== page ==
Since the case has been brought before the CJEU, it is up to the academic Community of specialist of European (labour) law to act as genuine albeit symbolic amicus curiae pendente lite.
Hence, we want to launch an appeal to this epistemic community of labour lawyers and constitutional lawyers.
The Atelier de droit social of the UCLouvain in a partnership with the School of European Studies, UClouvain, Louvain-La-Neuve, the Institut d’études européennes ULB, Bruxelles and the Institute for European Studies, USaintLouis, Brussels, will be organizing an academic workshop.
As suggested to us by Silvia Borelli of the University of Ferrara, we will mould this workshop on the pre-existing format of a long standing Italian tradition of facilitating a dialogue between academia and the Italian Constitutional Court (http://www.amicuscuriae.it/). It is worthwhile to expand this tradition to cases which come up before the CJEU.
The UCLouvain will offer physical accommodation to host this workshop or if necessary to organise it as a web-conference.
The participants to the Conference can assist in an active or passive way. A speakers corner will be given to academics willing to contribute.
They will have 15 minutes each to make their point on the case pending before the CJEU.
They and will commit themselves to posting a brief opinion of 5 pages in the immediate aftermath of the Conference.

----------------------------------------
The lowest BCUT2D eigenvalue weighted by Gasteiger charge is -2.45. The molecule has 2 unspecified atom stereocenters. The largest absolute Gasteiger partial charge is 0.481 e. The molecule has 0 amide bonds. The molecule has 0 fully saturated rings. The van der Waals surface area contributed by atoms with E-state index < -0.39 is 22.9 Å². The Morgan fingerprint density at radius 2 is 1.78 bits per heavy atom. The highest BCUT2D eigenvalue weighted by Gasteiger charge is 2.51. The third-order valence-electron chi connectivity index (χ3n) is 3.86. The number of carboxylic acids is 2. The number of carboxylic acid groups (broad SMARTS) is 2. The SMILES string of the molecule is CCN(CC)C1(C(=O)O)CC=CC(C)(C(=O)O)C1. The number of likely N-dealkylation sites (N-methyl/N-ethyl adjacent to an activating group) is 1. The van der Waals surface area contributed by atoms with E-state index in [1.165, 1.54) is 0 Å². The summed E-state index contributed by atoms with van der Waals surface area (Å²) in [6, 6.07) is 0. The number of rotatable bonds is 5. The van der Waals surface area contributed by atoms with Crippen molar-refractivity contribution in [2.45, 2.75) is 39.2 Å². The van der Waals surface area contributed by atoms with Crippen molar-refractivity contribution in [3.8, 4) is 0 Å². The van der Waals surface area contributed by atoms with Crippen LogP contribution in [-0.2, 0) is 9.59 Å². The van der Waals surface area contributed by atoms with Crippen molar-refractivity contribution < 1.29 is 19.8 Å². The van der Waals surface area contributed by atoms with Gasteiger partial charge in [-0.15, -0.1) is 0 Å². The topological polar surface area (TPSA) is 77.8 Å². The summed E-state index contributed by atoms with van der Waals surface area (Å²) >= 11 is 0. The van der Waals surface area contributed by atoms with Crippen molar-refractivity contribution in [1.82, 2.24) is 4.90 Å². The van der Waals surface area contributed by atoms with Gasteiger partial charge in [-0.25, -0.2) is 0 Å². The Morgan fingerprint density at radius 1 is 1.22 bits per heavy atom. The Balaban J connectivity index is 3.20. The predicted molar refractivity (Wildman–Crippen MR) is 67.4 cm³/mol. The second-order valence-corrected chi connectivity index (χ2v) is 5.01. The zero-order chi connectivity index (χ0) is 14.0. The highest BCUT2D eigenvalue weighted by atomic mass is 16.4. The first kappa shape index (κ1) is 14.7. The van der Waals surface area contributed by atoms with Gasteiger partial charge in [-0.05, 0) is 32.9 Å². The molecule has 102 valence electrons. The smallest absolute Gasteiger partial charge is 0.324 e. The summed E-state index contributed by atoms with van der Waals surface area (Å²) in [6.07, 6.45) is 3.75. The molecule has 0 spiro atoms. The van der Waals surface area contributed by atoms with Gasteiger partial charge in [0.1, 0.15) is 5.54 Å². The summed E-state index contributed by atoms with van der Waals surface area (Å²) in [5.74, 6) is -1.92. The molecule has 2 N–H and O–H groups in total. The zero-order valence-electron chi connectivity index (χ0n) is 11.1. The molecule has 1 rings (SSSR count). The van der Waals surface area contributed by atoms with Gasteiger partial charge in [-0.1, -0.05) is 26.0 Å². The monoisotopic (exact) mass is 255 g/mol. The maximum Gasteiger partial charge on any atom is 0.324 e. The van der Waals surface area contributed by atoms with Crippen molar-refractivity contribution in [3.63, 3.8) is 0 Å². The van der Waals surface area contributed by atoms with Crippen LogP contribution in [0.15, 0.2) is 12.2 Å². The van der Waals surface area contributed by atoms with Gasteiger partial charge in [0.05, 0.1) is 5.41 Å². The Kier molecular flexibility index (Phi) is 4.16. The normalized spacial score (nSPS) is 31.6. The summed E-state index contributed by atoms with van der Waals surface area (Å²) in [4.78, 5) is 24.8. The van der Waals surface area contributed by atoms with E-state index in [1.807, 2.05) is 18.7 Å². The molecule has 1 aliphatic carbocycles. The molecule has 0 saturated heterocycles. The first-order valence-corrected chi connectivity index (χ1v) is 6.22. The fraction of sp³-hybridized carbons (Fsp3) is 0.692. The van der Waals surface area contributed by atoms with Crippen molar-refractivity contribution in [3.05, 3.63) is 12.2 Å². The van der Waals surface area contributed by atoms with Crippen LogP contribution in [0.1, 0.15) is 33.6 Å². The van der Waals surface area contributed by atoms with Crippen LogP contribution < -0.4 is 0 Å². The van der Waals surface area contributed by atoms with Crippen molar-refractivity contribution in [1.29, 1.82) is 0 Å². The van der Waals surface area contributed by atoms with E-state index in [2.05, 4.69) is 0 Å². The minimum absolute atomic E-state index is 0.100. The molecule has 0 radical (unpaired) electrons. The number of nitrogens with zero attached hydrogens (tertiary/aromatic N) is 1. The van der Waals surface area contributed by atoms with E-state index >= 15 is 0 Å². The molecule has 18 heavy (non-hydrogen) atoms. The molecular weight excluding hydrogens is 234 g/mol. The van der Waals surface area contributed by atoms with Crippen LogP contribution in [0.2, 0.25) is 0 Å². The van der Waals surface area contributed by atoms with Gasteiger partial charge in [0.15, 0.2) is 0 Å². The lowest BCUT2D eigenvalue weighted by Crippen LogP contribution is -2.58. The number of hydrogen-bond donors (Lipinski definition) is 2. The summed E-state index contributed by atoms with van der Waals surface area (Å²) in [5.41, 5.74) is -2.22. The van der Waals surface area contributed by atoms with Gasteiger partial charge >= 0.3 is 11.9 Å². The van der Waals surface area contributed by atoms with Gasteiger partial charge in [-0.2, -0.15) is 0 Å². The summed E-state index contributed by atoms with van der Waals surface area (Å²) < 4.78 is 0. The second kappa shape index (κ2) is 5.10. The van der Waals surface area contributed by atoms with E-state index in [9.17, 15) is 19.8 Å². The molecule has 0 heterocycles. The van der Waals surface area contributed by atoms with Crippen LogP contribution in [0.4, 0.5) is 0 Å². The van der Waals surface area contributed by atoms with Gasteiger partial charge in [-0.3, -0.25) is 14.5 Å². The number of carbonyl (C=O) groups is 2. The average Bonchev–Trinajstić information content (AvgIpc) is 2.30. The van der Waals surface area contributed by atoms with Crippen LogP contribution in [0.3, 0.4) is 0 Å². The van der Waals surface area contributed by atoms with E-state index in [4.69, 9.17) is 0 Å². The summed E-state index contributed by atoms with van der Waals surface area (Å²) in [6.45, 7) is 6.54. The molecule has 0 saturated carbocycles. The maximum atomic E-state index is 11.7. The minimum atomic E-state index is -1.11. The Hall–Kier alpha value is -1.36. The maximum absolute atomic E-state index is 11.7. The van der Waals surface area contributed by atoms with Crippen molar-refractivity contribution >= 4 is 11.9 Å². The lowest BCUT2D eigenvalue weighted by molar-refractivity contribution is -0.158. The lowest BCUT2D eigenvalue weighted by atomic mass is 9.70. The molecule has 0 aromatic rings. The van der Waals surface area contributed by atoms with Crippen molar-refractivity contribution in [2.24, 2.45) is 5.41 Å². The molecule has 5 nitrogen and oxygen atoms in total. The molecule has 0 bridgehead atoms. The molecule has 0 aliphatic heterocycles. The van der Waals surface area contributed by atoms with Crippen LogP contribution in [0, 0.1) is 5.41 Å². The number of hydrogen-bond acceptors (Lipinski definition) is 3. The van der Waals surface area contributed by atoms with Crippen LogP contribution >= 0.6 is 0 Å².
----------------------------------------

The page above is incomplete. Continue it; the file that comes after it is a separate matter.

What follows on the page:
We will make these contributions available:
- at the website of the Centre for the Study of European Labour Law “Massimo D’Antona”,
- published as Working Paper (Collective Volumes) of the Centre (http://csdle.lex.unict.it/workingpapers.aspx).
-Besides, we will send the Collective Volumes to the CJEU, according to the amicus curiae tradition.
The Atelier de Droit social (Crides-UCLouvain) will ensure the catering for those attending, and considers also paying accommodation for one night for about 10 speakers coming from abroad.
Travel expenses are not reimbursed. In case the operation can only be organised in a virtual way, the UCLouvain will make sure to organise this event in the form of a webinar.
DATE & PLACE OF EVENT
The date scheduled will be ideally a one day venue in the week 38 (Monday 14 to Friday 18 September), from 13.00 to 17.00 in a conference room in Brussels.
DEADLINE TO ANSWER THE CALL
The deadline to show an interest to participate as a speaker is 15 August 2020.
The academics actively attending should indicate a title of their contribution and summarize their approach in a 5 line abstract. This will help us to confront the speakers in a relevant panel and to make a selection if needed.
You can send an email confirming your interest to firstname.lastname@example.org.
Filip Dorssemont (Atelier de droit social-Crides, UCLouvain)
Silvia Borelli (University of Ferrara)
Edoardo Traversa (School of European Studies, UCLouvain)
Antoine Bailleux (Institute for European Studies, USaintLouis Brussels)
Emmanuelle Bribosia (Institut d’études européennes, ULB)